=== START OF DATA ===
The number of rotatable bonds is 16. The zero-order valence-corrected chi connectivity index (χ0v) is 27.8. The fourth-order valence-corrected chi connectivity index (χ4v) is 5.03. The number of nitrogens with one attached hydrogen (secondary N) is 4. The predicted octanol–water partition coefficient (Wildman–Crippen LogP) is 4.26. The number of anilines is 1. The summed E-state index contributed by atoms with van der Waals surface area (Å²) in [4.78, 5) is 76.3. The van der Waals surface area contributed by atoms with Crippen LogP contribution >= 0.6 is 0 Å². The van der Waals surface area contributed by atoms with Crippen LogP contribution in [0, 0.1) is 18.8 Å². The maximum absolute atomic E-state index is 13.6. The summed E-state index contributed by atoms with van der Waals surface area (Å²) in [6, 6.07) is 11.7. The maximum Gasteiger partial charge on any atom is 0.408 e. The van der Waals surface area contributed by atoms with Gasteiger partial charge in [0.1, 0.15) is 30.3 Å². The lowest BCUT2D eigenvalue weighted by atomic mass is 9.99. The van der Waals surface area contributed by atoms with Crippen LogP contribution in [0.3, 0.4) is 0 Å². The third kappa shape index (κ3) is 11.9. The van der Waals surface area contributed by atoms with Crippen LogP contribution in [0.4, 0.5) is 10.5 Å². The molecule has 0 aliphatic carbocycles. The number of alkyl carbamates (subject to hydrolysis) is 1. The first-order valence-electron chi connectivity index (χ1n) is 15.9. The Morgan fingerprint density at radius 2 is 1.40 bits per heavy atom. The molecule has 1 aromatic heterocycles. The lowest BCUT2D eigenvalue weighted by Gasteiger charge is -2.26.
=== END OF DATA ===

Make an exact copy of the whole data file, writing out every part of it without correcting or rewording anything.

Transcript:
The number of rotatable bonds is 16. The zero-order valence-corrected chi connectivity index (χ0v) is 27.8. The fourth-order valence-corrected chi connectivity index (χ4v) is 5.03. The number of nitrogens with one attached hydrogen (secondary N) is 4. The predicted octanol–water partition coefficient (Wildman–Crippen LogP) is 4.26. The number of anilines is 1. The summed E-state index contributed by atoms with van der Waals surface area (Å²) in [4.78, 5) is 76.3. The van der Waals surface area contributed by atoms with Crippen LogP contribution >= 0.6 is 0 Å². The van der Waals surface area contributed by atoms with Crippen LogP contribution in [0, 0.1) is 18.8 Å². The maximum absolute atomic E-state index is 13.6. The summed E-state index contributed by atoms with van der Waals surface area (Å²) in [6, 6.07) is 11.7. The maximum Gasteiger partial charge on any atom is 0.408 e. The van der Waals surface area contributed by atoms with Gasteiger partial charge in [0.1, 0.15) is 30.3 Å². The lowest BCUT2D eigenvalue weighted by atomic mass is 9.99. The van der Waals surface area contributed by atoms with Crippen LogP contribution in [0.3, 0.4) is 0 Å². The third kappa shape index (κ3) is 11.9. The van der Waals surface area contributed by atoms with Crippen LogP contribution in [0.4, 0.5) is 10.5 Å². The molecule has 0 aliphatic carbocycles. The number of alkyl carbamates (subject to hydrolysis) is 1. The first-order valence-electron chi connectivity index (χ1n) is 15.9. The Morgan fingerprint density at radius 2 is 1.40 bits per heavy atom. The molecule has 1 aromatic heterocycles. The lowest BCUT2D eigenvalue weighted by Gasteiger charge is -2.26.